Contact Us


All News Releases By Date



Release Date: 04/30/2003
Contact Information: Carl Terry, EPA Media Relations (404) 562-8327
During a visit to Greer, South Carolina today, EPA Administrator Christie Whitman toured BMW Manufacturing Corporation's "Waste to Energy Project." BMW has fully begun recycling methane gas as an energy source.  The recycled methane gas, drawn from the Palmetto Landfill near Spartanburg, will supply BMW with 25 percent of its energy needs.  The project is an excellent example of an innovative approach to meeting energy needs while protecting the environment.

"This is a win-win for everyone," said Governor Whitman.  "It avoids the need to burn methane at the landfill.  It yields significant amounts of clean energy.  And, by avoiding 55,000 tons of carbon dioxide emissions each year, it results in cleaner, healthier air for everyone to breathe."

"BMW wants to do whatever it can to make Upstate South Carolina a better place to live," said Dr. Helmut Leube, President of BMW Manufacturing Corp. "This project allows BMW to take a wasted source of energy and use it to generate electricity, which benefits the environment and area residents through lower emissions."

BMW's project is unique in that the methane gas is used to fuel four turbines at the BMW factory, which produce electricity and hot water.  All other landfill gas projects produce electricity at the landfill and use it only for electricity.  The efficient cogeneration of electricity and hot water has been a part of BMW's overall plan since construction began on the plant in 1993.

Cogeneration is used at many of BMW's worldwide facilities," said Gary Weinreich, BMW's Manager for Environmental Services.  "We are pleased to add a 'Green Power' component by using this renewable energy source., We strive to be a good environmental partner with the community by simultaneously improving energy utilization and regional air quality.

BMW's project supports EPA's efforts in the Landfill Methane Outreach Program, which began in 1994 as a means of converting landfill gas into clean-burning, cost-effective, useable energy.  Landfills are the largest man-made methane source in the United States.  It is produced as trash decomposes.  When released into the air, it is greenhouse gas and contributes to local smog conditions.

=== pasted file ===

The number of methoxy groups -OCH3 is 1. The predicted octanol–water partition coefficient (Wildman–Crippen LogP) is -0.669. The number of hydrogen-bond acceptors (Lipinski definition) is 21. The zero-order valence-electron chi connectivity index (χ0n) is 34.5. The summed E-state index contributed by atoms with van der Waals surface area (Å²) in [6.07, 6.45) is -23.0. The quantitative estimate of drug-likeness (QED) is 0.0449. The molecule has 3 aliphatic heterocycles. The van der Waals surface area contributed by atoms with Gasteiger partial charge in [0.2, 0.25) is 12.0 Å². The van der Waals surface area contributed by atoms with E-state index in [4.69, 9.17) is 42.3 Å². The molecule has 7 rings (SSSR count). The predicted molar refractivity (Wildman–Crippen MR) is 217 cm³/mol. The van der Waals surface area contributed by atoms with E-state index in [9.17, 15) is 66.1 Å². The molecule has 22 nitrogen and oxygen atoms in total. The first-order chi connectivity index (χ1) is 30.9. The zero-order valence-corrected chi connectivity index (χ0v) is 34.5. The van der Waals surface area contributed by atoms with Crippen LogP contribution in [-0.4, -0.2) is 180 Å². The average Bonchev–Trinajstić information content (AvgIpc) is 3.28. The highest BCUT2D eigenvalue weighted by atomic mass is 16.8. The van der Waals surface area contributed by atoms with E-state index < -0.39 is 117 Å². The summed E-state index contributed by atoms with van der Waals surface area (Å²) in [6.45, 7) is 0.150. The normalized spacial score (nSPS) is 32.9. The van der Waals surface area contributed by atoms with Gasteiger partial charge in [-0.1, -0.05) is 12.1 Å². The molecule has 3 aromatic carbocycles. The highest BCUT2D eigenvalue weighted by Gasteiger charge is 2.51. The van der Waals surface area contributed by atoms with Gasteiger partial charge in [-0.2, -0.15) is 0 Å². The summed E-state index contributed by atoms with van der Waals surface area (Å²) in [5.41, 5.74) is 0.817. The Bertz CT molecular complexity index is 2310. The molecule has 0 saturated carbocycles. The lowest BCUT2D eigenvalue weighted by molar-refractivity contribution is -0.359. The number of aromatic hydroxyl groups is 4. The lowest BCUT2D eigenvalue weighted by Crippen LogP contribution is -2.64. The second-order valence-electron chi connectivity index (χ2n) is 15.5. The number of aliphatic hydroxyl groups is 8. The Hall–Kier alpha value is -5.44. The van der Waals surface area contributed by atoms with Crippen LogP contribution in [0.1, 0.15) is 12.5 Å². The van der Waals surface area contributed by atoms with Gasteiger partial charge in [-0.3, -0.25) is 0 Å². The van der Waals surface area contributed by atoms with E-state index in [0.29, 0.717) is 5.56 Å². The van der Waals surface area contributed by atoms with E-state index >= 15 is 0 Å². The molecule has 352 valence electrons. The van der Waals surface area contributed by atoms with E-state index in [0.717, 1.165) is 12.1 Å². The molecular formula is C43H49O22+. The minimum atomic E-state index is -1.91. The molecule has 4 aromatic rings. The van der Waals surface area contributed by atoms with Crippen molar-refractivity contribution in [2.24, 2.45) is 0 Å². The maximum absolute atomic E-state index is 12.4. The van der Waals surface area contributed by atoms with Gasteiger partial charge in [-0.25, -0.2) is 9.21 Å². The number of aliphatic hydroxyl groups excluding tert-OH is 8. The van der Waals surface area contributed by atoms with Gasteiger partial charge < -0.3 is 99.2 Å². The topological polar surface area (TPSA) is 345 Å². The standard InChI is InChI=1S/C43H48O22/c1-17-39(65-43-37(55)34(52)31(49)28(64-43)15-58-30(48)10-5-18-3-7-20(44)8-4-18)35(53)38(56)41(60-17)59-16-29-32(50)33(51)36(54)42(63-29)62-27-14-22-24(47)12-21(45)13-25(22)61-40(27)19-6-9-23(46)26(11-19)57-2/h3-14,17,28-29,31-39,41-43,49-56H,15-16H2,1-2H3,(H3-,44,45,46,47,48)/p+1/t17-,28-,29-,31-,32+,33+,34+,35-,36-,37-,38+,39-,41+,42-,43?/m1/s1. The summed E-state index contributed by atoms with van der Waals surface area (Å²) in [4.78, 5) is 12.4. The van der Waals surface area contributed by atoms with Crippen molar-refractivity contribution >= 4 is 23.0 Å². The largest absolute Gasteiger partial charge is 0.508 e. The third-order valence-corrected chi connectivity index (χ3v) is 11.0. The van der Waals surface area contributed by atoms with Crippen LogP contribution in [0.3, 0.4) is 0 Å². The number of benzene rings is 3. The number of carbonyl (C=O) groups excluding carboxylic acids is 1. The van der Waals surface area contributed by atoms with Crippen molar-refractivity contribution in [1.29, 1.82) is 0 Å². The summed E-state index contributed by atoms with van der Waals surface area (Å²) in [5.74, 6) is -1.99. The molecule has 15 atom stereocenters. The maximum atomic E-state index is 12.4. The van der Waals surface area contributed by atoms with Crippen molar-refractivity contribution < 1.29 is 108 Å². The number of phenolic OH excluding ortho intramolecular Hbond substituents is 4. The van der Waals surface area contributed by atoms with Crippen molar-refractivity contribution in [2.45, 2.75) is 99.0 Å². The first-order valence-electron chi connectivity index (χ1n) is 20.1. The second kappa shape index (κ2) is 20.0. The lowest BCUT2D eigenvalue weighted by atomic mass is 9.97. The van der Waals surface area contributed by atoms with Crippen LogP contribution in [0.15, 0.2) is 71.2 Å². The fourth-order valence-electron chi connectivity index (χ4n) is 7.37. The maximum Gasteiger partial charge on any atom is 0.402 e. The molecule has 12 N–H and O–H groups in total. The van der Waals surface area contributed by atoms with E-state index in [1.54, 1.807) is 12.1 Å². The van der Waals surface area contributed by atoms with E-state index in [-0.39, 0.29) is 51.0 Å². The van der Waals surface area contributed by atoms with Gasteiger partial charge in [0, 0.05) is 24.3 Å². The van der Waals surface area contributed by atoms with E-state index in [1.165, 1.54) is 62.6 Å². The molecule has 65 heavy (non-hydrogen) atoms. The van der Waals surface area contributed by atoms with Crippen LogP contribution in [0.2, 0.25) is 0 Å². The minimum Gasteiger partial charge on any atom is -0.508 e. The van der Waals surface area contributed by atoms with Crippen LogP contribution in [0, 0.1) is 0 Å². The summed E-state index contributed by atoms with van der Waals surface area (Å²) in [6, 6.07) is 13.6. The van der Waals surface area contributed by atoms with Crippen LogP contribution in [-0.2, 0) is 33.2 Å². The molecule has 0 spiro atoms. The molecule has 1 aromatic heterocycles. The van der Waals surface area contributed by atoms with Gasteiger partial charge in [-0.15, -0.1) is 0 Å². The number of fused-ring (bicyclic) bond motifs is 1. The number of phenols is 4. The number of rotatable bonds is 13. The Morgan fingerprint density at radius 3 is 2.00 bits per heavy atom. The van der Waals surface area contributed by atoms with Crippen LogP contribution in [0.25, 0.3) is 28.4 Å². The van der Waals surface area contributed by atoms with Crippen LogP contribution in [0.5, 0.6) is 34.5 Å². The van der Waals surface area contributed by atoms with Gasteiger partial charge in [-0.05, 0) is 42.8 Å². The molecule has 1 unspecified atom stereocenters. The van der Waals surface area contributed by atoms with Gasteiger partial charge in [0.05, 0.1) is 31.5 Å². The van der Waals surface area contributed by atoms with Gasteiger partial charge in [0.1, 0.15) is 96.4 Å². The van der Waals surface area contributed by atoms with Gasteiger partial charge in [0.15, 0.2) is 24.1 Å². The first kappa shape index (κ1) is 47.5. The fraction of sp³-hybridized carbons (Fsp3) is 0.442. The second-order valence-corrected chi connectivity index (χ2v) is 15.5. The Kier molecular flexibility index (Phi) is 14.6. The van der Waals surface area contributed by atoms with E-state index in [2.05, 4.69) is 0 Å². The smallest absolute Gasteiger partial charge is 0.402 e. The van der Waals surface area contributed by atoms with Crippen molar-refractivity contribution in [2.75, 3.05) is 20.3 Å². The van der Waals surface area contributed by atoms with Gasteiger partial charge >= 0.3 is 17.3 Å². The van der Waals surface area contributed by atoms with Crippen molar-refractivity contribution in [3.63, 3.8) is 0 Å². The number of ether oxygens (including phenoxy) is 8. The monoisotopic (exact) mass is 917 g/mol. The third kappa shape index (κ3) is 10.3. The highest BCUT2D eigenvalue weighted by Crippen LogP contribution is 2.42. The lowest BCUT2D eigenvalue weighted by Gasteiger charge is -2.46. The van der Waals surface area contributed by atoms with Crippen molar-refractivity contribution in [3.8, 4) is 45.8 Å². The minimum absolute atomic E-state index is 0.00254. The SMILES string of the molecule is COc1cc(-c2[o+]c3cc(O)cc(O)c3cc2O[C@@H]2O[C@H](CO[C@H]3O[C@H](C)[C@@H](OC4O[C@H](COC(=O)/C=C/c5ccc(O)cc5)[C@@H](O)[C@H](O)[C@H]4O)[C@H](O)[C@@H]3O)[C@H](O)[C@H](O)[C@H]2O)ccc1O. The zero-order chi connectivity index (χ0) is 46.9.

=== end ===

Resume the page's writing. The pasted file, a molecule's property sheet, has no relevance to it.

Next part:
The project will reduce carbon dioxide emissions equivalent to driving 105 million miles per year or more than 4,000 times around the earth.  The project will also recover sufficient energy to heat the equivalent of 15,000 homes per year.

BMW's partners in this multi-million dollar project are Ameresco Energy Services and Waste Management, Inc.  Ameresco designed, built and own the pipeline, gas processing and gas compression facilities, as well as manages the overall operations of the project.  Waste Management, which owns an operates the Palmetto Landfill, has been developing landfill gas-to-energy projects for more than 15 years and currently supplies landfill gas to 69 gas-to-energy projects in 21 states.

BMW Manufacturing Corp., a subsidiary of BMW AG in Munich, Germany, is a charter member of EPA's National Environmental Achievement Track which recognizes companies for their environmental stewardship and performance.